press release

The Stedelijk presents the largest overview of the photographic and filmic work of Dutch photographer Ed van der Elsken (1925-1990) in twenty five years. A unique figure, Van der Elsken was renowned as a street photographer, and is recognised as the most important Dutch photographer of the 20th century.

Ed van der Elsken was a unique figure. The first true Dutch street photographer, he roamed cities like Paris, Amsterdam, Hong Kong and Tokyo seeking out colourful personalities, head-turning young women and wayward youth. Ed van der Elsken both chronicled, and influenced, the Zeitgeist. In his work, he developed a bold, unconventional and personal style. Van der Elsken’s presence resonates throughout his work: he cared about making a personal connection with the people he photographed and, like a playful art director, often staged situations, too.

The oeuvre of Ed van der Elsken is mentioned in the same breath as those of legendary international photographers Robert Frank (1924, CH) and William Klein (1928, VS) and his legacy inspires contemporary artists such as Nan Goldin (1953, US) and Paulien Oltheten (1982, NL).

In 1956, the young Van der Elsken became an international sensation with Love on the Left Bank, a photographic novel inspired by his own life about a group of young bohemians leading an aimless life in post-war Paris. Van der Elsken recognised himself in their nihilistic view of the world but also maintained the detachment needed to capture them in pictures. The filmic structure of the book, with flashbacks and ever-changing viewpoints, hints at the filmmaker Van der Elsken would become.

More than twenty photo books were to follow, including Bagara (1958), which records impressions of village life, big game hunting, and rituals in Central Africa, Jazz (1959), Sweet Life (1966) which captured images from his world travels, Amsterdam (1979) a document of his love for the city that was his home for many years, Adventures in the Countryside his personal account of rural Dutch life near Edam (1980) and Discovering Japan (1988), which chronicles his many trips to that country. Van der Elsken’s books, combined with his films, are the core of his oeuvre and the exhibition’s starting point. Featuring book dummies, contact sheets, sketches and other materials, the exhibition explores how the books were made, and reveals Van der Elsken’s working processes. A selection of film fragments and slide projections accentuate his significance as a filmmaker, and the relationship between his films and photographic work. At the heart of the retrospective are over 200 iconic photos, in both black and white, and colour.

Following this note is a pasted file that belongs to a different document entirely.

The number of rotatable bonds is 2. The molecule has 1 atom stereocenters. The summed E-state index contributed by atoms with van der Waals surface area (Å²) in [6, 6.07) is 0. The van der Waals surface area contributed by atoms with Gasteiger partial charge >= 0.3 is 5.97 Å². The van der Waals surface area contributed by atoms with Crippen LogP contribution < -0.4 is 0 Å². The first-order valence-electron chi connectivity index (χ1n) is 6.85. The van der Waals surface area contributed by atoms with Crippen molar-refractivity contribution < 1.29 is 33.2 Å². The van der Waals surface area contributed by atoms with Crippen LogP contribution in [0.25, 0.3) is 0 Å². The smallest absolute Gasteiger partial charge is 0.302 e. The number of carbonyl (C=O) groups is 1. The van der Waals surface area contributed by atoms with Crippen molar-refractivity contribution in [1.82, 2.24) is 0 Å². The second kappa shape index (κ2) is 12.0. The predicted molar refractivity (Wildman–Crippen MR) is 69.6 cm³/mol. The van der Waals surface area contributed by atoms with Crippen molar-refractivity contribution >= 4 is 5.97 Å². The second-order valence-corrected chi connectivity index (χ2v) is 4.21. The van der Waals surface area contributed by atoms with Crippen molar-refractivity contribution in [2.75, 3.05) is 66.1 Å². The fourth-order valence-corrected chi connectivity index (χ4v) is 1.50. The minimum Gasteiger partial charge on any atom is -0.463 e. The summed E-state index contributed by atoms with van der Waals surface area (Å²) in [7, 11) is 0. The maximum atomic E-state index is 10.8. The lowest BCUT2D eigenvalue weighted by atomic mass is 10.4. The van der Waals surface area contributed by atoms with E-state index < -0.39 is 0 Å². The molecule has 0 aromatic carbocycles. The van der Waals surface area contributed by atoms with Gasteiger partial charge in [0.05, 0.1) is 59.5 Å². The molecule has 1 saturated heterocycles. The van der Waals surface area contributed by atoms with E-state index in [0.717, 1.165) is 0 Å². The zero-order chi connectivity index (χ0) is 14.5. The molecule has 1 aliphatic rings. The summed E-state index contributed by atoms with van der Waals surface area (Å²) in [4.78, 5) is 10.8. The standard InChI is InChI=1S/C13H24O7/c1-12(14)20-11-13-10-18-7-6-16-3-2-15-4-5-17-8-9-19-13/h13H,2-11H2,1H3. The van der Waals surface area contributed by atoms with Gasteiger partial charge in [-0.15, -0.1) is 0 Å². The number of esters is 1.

The exhibition is curated by Hripsimé Visser, curator of photography at the Stedelijk Museum Amsterdam, who has written widely on Ed van der Elsken, and curated numerous exhibitions of his work. The Stedelijk has followed Van der Elsken’s work since his career began in the 1950s. Sandberg also gave Van der Elsken several important commissions, such as documenting the exhibition Dylaby in 1961 – currently on view in the Tinguely survey. Today, the Stedelijk holds the largest museum collection of photographic prints by Van der Elsken. In 1966, the museum organised the major presentation ‘Hee... zie je dat!?’ and the survey exhibition ‘Once Upon A Time’, shortly after his death in 1991.

The exhibition is accompanied by a catalogue with essays exploring the central themes addressed in the exhibition, his photography, films, and the various platforms he used to present his work. The publication places his oeuvre within a cultural and historical perspective, and sheds light on Ed van der Elsken’s artistic practice

After the Stedelijk Museum the exhibition will travel to Paris (Jeu de Paume) and to Madrid (Fundación Mapfre).